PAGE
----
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Pay Increase: What’s the best way to handle an employee’s request for a pay increase? 

1/31/2013   

Deciding whether to provide an employee with a requested pay increase, outside the regularly scheduled compensation review period, relies on several factors. There isn’t a one-size-fits-all solution. Questions to ask include:

  • What is the company policy as it relates to pay decisions and increases? Some companies may not have policies. In that case, it would be helpful to consider how past requests for increases have been handled.
  • What is the company’s compensation philosophy? Whether formally written or not, most organizations have developed an opinion or culture as it relates to compensation decisions. This could be as simple as “We do not grant any increases outside of our normal merit increase schedule” or “We review each request on the basis of its own merit.” The decision to grant the raise should be consistent with the company’s philosophy.
  • What is the job worth? Think of the job’s value compared to other roles. Every job has a point where the wage becomes unreasonable as it relates to the tasks and responsibilities of the job, or above the job’s salary range. For example, it would be unreasonable to pay a cashier a wage equal to a supervisor, whose job carries more responsibilities.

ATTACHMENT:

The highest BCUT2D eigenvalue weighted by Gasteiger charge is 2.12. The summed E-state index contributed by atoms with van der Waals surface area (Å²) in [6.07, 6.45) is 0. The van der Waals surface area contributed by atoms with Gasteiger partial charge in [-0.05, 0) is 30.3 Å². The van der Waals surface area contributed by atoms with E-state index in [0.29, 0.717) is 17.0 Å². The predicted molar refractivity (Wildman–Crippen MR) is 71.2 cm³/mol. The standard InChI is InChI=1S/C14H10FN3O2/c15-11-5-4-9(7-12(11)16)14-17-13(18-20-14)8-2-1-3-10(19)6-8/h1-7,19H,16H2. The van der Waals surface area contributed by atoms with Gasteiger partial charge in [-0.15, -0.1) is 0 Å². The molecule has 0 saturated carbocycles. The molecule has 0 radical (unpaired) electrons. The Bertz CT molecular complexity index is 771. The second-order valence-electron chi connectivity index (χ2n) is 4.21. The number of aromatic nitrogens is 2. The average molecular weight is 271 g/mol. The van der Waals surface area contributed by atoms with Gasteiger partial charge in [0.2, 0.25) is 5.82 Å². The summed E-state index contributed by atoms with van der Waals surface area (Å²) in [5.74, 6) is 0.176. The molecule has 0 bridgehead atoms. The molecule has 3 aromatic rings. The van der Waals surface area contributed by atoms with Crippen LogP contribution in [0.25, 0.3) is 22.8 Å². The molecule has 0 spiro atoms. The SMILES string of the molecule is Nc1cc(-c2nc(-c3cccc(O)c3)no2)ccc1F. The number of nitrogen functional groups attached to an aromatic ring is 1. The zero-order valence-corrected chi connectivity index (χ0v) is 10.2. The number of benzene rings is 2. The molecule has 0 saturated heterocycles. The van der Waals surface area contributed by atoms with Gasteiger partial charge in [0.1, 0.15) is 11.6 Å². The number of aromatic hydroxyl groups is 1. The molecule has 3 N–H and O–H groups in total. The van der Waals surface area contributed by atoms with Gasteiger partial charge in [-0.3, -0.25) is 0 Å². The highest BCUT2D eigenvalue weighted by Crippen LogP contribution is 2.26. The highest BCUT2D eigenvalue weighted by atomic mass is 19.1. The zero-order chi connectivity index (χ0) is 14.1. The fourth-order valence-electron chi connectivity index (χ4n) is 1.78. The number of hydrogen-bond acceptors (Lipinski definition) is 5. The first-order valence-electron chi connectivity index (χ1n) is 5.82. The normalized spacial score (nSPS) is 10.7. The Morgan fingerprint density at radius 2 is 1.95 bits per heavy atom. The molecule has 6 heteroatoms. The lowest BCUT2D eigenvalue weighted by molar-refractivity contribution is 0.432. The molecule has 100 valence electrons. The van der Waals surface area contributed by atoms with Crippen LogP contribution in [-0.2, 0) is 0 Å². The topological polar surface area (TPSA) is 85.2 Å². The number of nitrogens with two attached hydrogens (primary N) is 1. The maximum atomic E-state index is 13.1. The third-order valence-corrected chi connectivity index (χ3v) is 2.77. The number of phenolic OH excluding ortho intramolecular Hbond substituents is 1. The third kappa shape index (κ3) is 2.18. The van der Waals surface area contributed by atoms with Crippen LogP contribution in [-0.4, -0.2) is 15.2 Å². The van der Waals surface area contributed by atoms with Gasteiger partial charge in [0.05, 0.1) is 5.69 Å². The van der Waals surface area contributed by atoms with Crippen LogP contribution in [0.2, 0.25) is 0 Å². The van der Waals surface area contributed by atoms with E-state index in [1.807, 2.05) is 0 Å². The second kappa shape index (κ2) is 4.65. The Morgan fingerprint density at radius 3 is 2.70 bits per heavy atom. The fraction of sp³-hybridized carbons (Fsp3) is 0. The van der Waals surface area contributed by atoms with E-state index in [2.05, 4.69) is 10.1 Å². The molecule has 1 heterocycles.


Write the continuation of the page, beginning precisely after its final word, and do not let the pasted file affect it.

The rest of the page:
• How does the employee’s pay compare with that of others in that role? Is he or she in the same salary range as other employees who have similar tenure, performance, experience, education and skills in the same job? Employees in the same or similar jobs should be paid the same, or the employer may face legal problems.
  • What is the value of the employee to the organization? It might be worthwhile to consider the request if the organization has already invested resources in developing this employee as part of succession planning or if the loss of this top performer could have a huge impact on the organization. Understand exactly what the employee is looking for and the consequences of not providing what they are asking. For example, top performers often may be seeking greater responsibilities, job titles or promotions in addition to pay increases.

HR professionals should discuss these factors with the employee’s manager to help the manager quantify the pros and cons in this situation. Once a decision has been reached, it should be shared with all relevant decision-makers and ultimately communicated to the employee verbally as well as in writing. Communicating why the raise is or is not granted is important to help the employee understand and accept the decision.

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